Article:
Keep the baby corn snakes in small tanks such as a Faunarium. When they eventually outgrow the small enclosure, move them to a large enclosure, something with a capacity of 40 to 60 gallons. Nevertheless, the size of the enclosure depends on the size of the snake.
Even a 20-gallon vivarium is good enough for small adult corn snakes. In addition, it is best to use a vivarium rather than an all-glass tank as glass tanks accumulate heat easily.
Make sure to provide hiding spots for the snake. Hiding in a small dark enclosure helps keep the snake comfortable. The Exo Terra Reptile Cave is an outstanding choice.
There are many different suitable substrates available. For a cheap and quick alternative, you can use newspapers and paper towels. However, corn snakes like to burrow, so it is best to use a material they can burrow in such as Zoo Med Aspen Snake Bedding or coconut fiber bedding such as Reptile Prime Coconut Fiber Bedding. You can also use bark mix or cypress mulch.
Never use cedar or pine substrate, because it is toxic to snakes. Gravels, rocks, and sand shouldn’t be used as they are abrasive and can harm the snakes.
With the help of a ceramic heating lamp such as the 60W Ceramic Heat Emitter or a mercury vapor lamp, create a temperature gradient. The warm end of the enclosure must be 85 F, while the cool side is about 70 F (room temperature). To ensure the temperature is always right, have thermometers at both ends of the enclosure.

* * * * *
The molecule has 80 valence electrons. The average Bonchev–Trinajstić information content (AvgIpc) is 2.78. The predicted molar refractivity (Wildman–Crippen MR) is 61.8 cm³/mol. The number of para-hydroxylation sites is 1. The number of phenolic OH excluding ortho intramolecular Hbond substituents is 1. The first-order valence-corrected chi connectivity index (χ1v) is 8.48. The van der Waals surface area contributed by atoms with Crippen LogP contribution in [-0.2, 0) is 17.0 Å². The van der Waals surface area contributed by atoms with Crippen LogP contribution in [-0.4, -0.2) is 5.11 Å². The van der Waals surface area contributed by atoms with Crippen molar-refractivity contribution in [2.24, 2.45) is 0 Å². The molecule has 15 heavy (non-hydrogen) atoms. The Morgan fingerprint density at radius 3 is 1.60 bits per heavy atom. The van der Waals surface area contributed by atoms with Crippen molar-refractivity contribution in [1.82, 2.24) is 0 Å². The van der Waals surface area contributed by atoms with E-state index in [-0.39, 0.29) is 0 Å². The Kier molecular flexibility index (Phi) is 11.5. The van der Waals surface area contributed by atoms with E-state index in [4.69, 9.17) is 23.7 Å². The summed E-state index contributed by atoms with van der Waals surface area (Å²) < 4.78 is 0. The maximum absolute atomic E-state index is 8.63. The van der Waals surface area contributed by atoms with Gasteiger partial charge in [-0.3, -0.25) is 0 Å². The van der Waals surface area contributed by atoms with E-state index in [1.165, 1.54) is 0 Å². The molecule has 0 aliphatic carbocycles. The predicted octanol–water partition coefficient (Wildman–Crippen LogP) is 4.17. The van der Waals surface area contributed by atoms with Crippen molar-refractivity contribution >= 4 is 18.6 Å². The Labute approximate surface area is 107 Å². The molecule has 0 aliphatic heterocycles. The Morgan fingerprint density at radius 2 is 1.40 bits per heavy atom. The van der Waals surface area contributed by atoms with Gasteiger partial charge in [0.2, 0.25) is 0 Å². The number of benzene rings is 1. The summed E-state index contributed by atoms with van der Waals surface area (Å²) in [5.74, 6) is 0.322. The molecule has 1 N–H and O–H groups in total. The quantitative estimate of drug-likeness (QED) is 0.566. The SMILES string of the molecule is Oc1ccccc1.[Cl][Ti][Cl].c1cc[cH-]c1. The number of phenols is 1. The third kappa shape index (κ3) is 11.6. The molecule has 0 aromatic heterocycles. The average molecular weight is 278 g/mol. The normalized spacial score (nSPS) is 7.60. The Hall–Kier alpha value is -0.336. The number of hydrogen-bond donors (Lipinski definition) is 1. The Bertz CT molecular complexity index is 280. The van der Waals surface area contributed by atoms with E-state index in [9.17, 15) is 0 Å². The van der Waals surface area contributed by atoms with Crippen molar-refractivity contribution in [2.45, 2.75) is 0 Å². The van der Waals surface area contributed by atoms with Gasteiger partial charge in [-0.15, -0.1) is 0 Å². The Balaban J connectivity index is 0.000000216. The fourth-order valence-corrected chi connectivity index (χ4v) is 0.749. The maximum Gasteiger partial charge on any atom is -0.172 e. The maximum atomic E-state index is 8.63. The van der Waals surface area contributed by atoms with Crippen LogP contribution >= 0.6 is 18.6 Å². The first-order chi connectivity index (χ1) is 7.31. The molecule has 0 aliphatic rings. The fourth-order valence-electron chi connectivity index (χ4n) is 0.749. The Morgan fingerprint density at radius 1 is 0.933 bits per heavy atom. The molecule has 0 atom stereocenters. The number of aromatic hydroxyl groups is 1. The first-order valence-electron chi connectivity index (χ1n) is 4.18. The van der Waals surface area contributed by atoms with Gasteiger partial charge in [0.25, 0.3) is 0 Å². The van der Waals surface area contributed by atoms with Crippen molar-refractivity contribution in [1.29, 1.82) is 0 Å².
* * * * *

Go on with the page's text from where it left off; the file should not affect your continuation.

You can also use a heat pad taped to the underside of the tank and a thermostat to create the temperature gradient. An excellent combo is the iPower Reptile Heat Pad and the INKBIRD ITC-308 Thermostat Controller. The heat pad should cover only a third of the enclosure.
It is important the humidity level in the tank is not less than 40% and not greater than 65%. Ideally, it should be between 60% and 40%. The accepted humidity level is the same as the humidity in most rooms. Water spillage can really affect humidity levels. Misting the snake to help it shed can also increase humidity levels.
Foe snakes that require very high humidity levels, you can place the water bowl over the heat pad or under the heat lamp. However, corn snakes do not require high humidity so do not place the water bowl at the warm end, it should always be at the cool end of the temperature gradient.
This snake does not need special UV lights as they get all the needed nutrients from the rats you feed them. However, it is important to maintain a day-night cycle. This ensures the snake is comfortable and stress-free. Use a normal fluorescent light.
This light should be on for 12 hours every day and off for 12 hours every night. Natural light helps the snake adjust to seasonal cycles, so if you can place the snake nearby windows it is a good as far as the enclosure doesn’t receive direct sunlight.